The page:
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Tuesday, October 2, 2018

Are Your Employees Assets Or Liabilities

Are Your Employees Assets Or LiabilitiesDo you treat your employees as an asset or a liability? Strange question, right? Because assets and liabilities are found on a financial statement and nowhere on this statement is there any mention of employees. Payroll and associated taxes are definitely there, but not the employees themselves.

A company in today's world must adapt to the changing world around it, or die in the process. Forty years ago, employees stayed with a certain company for many years, even retiring from there. Compare that to today, where people in general are much more mobile and transient in their employment.

The average tenure of employment as of 2010 is 4.1 years. That is incredible! When is the last time you have been to retirement ceremony? Sadly, the last one I attended was 30 years ago.

Think of it this way. A fruit tree that is started as a seed, is just barely producing fruit at 4.1 years old. How much time, effort, water, and fertilizer are expended to get the tree to this stage? And to what end? It is suddenly cut down, so another seed can be planted in it's place! Absolutely ridiculous! Right?

This process of cutting down the young fruit tree and replacing it with a seed happens over and over and over again! This is what it called the revolving door.

How can businesses expect to stay alive if the employee turnover rates are so high? The truth of the matter is they cannot. The costs are sometimes hidden. They don't show up on the profit/loss statement. These hidden costs could include time spent in the hiring process, training the new employee, and correcting errors made by the new hire.

What are the possible solutions?

To answer this question, let us go back to the original question. Does your company treat your employees as assets or liabilities?

Do thoughts like 'necessary evil to be in business' come to mind as someone asks you about your employees? Do your managers think the same way? If these thoughts are allowed to not only continue but escalate as well, then the ability to stop the revolving door is slim to none!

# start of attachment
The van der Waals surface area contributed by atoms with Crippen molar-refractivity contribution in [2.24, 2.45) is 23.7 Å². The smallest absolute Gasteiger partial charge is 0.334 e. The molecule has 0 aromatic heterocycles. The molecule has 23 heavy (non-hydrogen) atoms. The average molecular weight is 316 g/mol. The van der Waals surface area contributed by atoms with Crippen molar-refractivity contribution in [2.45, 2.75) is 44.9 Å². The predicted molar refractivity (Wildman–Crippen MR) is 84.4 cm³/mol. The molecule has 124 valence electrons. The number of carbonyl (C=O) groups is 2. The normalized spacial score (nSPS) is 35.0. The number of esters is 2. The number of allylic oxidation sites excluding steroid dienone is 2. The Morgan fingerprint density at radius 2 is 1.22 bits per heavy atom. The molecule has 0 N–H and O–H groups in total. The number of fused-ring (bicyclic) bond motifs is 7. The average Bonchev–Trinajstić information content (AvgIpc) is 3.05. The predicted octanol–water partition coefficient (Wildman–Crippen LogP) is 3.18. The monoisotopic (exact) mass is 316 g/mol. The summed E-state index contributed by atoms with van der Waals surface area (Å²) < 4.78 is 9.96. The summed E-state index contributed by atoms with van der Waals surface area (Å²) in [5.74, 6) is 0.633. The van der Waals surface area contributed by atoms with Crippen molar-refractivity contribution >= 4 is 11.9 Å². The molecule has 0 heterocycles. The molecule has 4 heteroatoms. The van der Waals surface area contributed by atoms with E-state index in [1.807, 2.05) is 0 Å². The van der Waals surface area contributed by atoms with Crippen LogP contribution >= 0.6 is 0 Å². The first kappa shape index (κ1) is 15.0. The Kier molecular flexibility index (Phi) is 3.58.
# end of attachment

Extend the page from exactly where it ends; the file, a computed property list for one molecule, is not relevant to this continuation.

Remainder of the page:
There are three main areas that are key to slowing that revolving door.

1. The quality of employee that you hire and then retain.

2. Two-way communication.

3. Incentive/recognition programs.

The fruit tree example can illustrate these three areas! The employee of course is the fruit tree. Now here's the deal, don't expect to get an apple tree if you planted an orange seed. What?

This happens all the time. You are looking for a salesperson with charisma. Someone who is outgoing and not afraid to talk to people. But who do you hire? An introverted person that is afraid to come out of his shell. Get the point? Match the person to the position.

Let's delve a little deeper. A fruit tree needs to establish a strong root system to survive. Nutrients and water need to be carried to the roots and then distributed to the rest of the tree, which encourages growth and a healthier and happier tree!

If communications and training (nutrients and water) are provided at the proper time and in the correct volume, then you can expect healthier and happier employees in the workplace. If these are lacking in any way, then expect to have yet another fruit tree cutoff at the root, and start over again with another seed.

This brings us to the fruit that is produced by the tree. You planted the proper seed, provided the proper nutrients and had an effective watering regimen. How much fruit (production) can you expect from your tree?

The ability to recognize and encourage your employees (trees) according to their productivity (fruit) is the last key to slowing the revolving door. An employee that is recognized and appreciated for his/her results (fruits), is much more likely to have a positive outlook. This positive environment is crucial to the long term success of your business.

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